On 15 January 2019, ACECQA announced that Forrest Out of Hours School Care had become the latest service under the National Quality Framework to be awarded the Excellent rating. Forrest is one of only three School Age Care services in the country to receive this highest rating under the NQF.
Based in Canberra, Forrest has a long-standing reputation as an innovative and inspiring program. The Framework spoke with Ali Sewter, the Executive Director and Nominated Supervisor of Forrest about this incredible achievement for her and her team.
The Framework: How does it feel to be one of three School Age Care services in Australia to be rated Excellent?
Ali Sewter: We truly believe in what we are doing, and we do it with such passion and conviction. We have worked hard to overcome barriers to ensure that what we do, results in quality outcomes for our children and our families. This rating gives a strong sense of validation that we are on the right path and what we are doing truly matters.
I’m also immensely proud of what we have achieved and the programs we offer. I am proud of our amazing team who keep the standard high and their commitment to ensuring everything we do is always in the best interest of the child. I am proud of our leadership team who consistently coach, mentor and support our educators to grow and develop.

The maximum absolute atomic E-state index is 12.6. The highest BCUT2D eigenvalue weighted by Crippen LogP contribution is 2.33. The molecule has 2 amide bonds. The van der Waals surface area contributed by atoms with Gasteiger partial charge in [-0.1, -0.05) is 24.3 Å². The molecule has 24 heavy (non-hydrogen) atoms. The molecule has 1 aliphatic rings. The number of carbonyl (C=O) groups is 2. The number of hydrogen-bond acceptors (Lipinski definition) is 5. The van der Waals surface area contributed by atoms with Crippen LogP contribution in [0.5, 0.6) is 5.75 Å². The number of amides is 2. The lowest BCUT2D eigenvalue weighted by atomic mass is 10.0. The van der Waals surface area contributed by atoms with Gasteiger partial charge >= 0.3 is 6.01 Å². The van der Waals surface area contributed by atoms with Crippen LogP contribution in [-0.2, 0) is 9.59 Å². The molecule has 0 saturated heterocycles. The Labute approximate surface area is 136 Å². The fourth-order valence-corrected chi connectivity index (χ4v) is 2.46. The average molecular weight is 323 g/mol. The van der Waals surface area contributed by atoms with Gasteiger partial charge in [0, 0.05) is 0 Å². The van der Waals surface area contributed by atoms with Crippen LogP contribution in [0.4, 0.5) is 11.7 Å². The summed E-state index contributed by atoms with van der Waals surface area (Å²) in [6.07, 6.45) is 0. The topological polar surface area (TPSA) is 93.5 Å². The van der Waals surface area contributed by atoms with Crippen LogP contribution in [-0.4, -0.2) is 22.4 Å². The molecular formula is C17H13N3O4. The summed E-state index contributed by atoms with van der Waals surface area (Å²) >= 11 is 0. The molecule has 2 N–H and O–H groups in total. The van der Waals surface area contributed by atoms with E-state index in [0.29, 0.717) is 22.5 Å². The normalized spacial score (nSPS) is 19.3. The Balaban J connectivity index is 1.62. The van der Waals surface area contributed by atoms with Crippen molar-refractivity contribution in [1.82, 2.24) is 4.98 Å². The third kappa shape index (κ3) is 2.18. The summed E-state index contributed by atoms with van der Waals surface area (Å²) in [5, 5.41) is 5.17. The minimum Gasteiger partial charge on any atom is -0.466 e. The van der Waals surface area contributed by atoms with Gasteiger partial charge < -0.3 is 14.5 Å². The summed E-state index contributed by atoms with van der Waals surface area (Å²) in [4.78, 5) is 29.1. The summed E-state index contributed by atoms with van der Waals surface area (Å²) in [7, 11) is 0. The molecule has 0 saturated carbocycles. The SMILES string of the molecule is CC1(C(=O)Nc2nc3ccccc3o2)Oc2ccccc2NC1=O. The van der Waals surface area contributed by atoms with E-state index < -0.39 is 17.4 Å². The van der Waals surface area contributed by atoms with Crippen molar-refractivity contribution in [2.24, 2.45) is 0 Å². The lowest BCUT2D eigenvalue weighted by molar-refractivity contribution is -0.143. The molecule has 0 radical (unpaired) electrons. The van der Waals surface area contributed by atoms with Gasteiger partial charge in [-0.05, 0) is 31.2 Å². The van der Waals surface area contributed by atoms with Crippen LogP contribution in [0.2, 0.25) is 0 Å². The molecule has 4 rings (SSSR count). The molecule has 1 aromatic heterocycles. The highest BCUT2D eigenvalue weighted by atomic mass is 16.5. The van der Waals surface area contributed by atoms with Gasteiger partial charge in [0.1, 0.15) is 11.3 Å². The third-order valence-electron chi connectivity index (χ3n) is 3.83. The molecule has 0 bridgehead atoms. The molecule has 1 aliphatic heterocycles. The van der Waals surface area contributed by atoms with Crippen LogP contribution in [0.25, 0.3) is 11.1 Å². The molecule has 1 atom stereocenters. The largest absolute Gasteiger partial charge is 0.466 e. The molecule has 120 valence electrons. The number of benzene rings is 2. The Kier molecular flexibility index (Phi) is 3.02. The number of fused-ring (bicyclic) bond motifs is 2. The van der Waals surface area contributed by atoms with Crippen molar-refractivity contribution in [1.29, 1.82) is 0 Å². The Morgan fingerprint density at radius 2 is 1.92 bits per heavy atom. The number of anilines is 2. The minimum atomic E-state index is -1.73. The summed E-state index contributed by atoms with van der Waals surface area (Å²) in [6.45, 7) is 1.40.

I’m so grateful for our community and management committee who work tirelessly to support our practice. We’re very excited for what the future holds.
Tell us a bit about Forrest.
Forrest Out of Hours School Care is a community-based not-for-profit service located in a public school in Canberra, run by a volunteer management Parents and Citizens Committee. The committee employs 40 staff, a large number of who attended the service as children. We offer a Before and After School Care program as well a School Holiday Program. We’re a pretty big program, with 150 children attend the service daily, and 340 across the whole week at the moment. More than two-thirds of the school’s students use our service, and we’ve had a big increase in enrolments since we made some significant changes.
What do you think makes Forrest special?
It’s so hard to capture our essence in words – we are the sum of all our parts. Our children, their families, our Philosophy and Playwork approach, our team of educators and our Management committee .
It all begin back in 2014 where we were revising our philosophy and started exploring the guiding theory of Playwork through an exploration of Nature Pedagogy. After copious hours reading, and several Study Tours overseas, our Educational Leader, Kylie Keane, found what we had really been looking for. We then worked hard to ensure that children have the opportunities for risk taking, access outdoors in all weather conditions and most importantly the time, space and freedom to play.
Forrest is unique as it provides opportunities not afforded to children in many other settings, the children feel a genuine sense of belonging because they have ownership of their play spaces and what they are doing. To the untrained eye loose parts, our Play Spaces and our approach may appear messy, chaotic and dishevelled, however in the eyes of a child it is full of possibilities.
Forrest is a place where children and their families want to be because they know that we are truly offering a program that is in the best interests of all children.